Beside the Trenches

Gallant cried the horseman

saddled with his cloth and care,

rattling his salivating saber

to a bugle’s tune of God and Country.

There were no spurs so swift

beyond the field where trenches lay.

The drums and alarums still rattled banners

as man and beast gave rise to dusted glory,

untouchable, their raucous shadow lines where

gallant cried the horseman.

 

Barbed wire bound it,

lurching, whistling, wrangled thing,

torn beside the steaming trench.

A horse,

dead beside the steaming trench.

Today, I’m trying something a little different here at the Waking Den. Poetry remains the name of the game, but this is a piece inspired, and built upon the basis of another, far older work, you may recall–Stephen Crane’s infamous “Fast rode the knight”. A testament to the transition of ages, and to the horrors of war, his work was an elegy to the medieval. However, war is a timeless thing, and our folly never resigned to one age or another – and in his words, I personally always saw the potential for application to WWI.

Trenches were the walls then. Our gallant knights instead well-dressed officers still possessed of honours and ideals the machine gun, and gas, and all the other horrors of that time would horrifically subdue. And so I worked a touch of modernization…hopefully without offending anyone; but then, that’s why this explanation was here. I hope you enjoyed, and I encourage you to read Crane’s original as well.

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20 thoughts on “Beside the Trenches

  1. Thank you for the notes Chris, & I will read Crane..in terms of your poem, I think it works really well, the first longer stanza, you feel almost lulled by the older imagery, the tools, accessories for war from a different far age, and then the second stanza, hits, & everything links up in your mind, ending with the stark image of the horse..

  2. I knew the cadence was reminding me of something–i just re-read that Crane poem the other day when I was picking through his work for my Off the Shelf page–he was a terrific poet. I like what you’ve done here, Chris–i was all set up for something medieval with the horseman image, and you zapped it fast forward to those monstrous faces behind gas masks and foul trenches of WWI…eloquent, and pitiful, the story of war, esp the final stanza.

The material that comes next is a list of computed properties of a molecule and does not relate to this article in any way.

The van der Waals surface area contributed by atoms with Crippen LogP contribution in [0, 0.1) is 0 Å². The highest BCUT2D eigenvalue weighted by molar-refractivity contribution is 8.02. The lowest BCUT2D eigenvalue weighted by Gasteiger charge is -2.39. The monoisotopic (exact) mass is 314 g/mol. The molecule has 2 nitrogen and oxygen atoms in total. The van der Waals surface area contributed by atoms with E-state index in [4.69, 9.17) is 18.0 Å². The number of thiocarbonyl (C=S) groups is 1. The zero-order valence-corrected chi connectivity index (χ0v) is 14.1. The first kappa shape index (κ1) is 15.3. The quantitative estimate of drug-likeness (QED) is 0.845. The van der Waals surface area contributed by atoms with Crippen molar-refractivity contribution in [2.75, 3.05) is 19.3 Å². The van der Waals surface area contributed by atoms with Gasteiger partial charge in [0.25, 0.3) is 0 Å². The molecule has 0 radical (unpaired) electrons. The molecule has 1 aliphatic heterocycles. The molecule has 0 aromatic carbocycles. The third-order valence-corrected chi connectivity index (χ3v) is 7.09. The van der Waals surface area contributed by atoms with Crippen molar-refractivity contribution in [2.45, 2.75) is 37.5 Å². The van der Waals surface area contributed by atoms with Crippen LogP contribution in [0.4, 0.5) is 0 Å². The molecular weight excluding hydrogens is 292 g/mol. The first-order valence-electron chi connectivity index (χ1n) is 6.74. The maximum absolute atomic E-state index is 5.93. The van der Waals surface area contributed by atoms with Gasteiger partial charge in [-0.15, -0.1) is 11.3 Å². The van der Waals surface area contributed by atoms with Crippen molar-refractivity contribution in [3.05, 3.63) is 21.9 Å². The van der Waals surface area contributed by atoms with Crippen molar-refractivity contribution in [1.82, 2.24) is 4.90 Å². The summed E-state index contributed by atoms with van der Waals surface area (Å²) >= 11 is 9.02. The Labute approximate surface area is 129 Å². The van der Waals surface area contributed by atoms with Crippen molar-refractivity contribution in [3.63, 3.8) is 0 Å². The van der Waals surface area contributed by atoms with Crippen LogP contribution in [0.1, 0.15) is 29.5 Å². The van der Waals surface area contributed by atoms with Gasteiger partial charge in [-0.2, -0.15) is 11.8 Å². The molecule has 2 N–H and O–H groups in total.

3. I spent hours of my childhood crying over images of war involving dead horses (they were innocents and so like children strewn across the field). As you so kindly said at my site there are poems that make you think and poems that make you cry. This is a fine example of both.

  4. Bravery, honor and courage.. these ideals are what these soldiers and tehir horses evoke.

    Like the barbed wire line…. thanks for the additional notes.

    Also, your kind words in my blog… I needed it~

  5. Chris, great job here. i wrote a piece that deals with war as well. Really liked the way yours turned out. Excellent write, thanks for the read

  6. I definately like this! You, Chris, are a natural! So many people get caught up in technicality or rhyme or whatever, and are just ‘wannabe’ poets, but you, good fellow, are the real deal, and an inspiration! Roger ☺

  7. Alas, trenches, barbed wire, poison gas and withering machine gun fire made World War I the last in which horse-mounted cavalry was significantly deployed. Over 8 million horses died on all sides! The scene was set for the infernal combustion engine to take over everywhere. The world would never be the same.

  8. Excellent Pastiche, though I hesitate to call it that, it somehow feels a little like a back-handed compliment (not intended). Your erudition here, and generally, is obviously immense

  9. You executed this very well Chris, it absolutely carrying a timeless message. Your imagery and the repetition of “steaming trench” in the end lines made this vivid in its expression. Enjoyed this my friend, hope you are well! ~ Rose

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